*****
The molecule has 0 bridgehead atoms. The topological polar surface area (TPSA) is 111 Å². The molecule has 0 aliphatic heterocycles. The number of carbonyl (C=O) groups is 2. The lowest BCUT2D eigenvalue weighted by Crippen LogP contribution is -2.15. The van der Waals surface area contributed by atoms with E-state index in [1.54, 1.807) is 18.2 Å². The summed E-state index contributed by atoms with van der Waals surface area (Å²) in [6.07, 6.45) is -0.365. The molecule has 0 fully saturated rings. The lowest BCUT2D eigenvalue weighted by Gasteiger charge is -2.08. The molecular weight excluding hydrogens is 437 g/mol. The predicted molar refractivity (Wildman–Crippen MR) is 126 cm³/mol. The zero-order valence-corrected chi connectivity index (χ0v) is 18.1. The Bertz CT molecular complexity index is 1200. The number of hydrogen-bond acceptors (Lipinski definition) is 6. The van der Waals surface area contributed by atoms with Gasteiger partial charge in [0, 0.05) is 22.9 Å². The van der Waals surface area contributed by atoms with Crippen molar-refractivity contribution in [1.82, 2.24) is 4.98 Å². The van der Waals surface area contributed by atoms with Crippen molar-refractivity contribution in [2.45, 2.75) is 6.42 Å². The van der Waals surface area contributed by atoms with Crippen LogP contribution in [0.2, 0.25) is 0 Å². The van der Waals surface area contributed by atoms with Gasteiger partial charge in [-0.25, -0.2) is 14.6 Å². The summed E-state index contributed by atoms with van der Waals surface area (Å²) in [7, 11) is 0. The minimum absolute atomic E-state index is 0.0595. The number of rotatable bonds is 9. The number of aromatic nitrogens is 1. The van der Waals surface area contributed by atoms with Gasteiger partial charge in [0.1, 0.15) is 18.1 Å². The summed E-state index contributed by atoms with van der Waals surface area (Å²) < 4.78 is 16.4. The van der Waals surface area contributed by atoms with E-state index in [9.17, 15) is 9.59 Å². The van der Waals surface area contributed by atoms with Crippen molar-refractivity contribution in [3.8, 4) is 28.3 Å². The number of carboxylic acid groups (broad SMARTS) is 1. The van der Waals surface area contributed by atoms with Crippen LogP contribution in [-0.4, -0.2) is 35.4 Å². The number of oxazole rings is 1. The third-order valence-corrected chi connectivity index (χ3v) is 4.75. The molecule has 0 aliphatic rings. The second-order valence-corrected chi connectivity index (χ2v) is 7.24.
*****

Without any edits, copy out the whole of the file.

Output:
The molecule has 0 bridgehead atoms. The topological polar surface area (TPSA) is 111 Å². The molecule has 0 aliphatic heterocycles. The number of carbonyl (C=O) groups is 2. The lowest BCUT2D eigenvalue weighted by Crippen LogP contribution is -2.15. The van der Waals surface area contributed by atoms with E-state index in [1.54, 1.807) is 18.2 Å². The summed E-state index contributed by atoms with van der Waals surface area (Å²) in [6.07, 6.45) is -0.365. The molecule has 0 fully saturated rings. The lowest BCUT2D eigenvalue weighted by Gasteiger charge is -2.08. The molecular weight excluding hydrogens is 437 g/mol. The predicted molar refractivity (Wildman–Crippen MR) is 126 cm³/mol. The zero-order valence-corrected chi connectivity index (χ0v) is 18.1. The Bertz CT molecular complexity index is 1200. The number of hydrogen-bond acceptors (Lipinski definition) is 6. The van der Waals surface area contributed by atoms with Gasteiger partial charge in [0, 0.05) is 22.9 Å². The van der Waals surface area contributed by atoms with Crippen molar-refractivity contribution in [1.82, 2.24) is 4.98 Å². The van der Waals surface area contributed by atoms with Crippen molar-refractivity contribution in [2.45, 2.75) is 6.42 Å². The van der Waals surface area contributed by atoms with Crippen LogP contribution in [0.2, 0.25) is 0 Å². The van der Waals surface area contributed by atoms with Gasteiger partial charge in [-0.25, -0.2) is 14.6 Å². The summed E-state index contributed by atoms with van der Waals surface area (Å²) in [7, 11) is 0. The minimum absolute atomic E-state index is 0.0595. The number of rotatable bonds is 9. The number of aromatic nitrogens is 1. The van der Waals surface area contributed by atoms with Gasteiger partial charge in [0.1, 0.15) is 18.1 Å². The summed E-state index contributed by atoms with van der Waals surface area (Å²) < 4.78 is 16.4. The van der Waals surface area contributed by atoms with E-state index in [9.17, 15) is 9.59 Å². The van der Waals surface area contributed by atoms with Crippen molar-refractivity contribution in [3.8, 4) is 28.3 Å². The number of carboxylic acid groups (broad SMARTS) is 1. The van der Waals surface area contributed by atoms with Crippen LogP contribution in [-0.4, -0.2) is 35.4 Å². The number of oxazole rings is 1. The third-order valence-corrected chi connectivity index (χ3v) is 4.75. The molecule has 0 aliphatic rings. The second-order valence-corrected chi connectivity index (χ2v) is 7.24.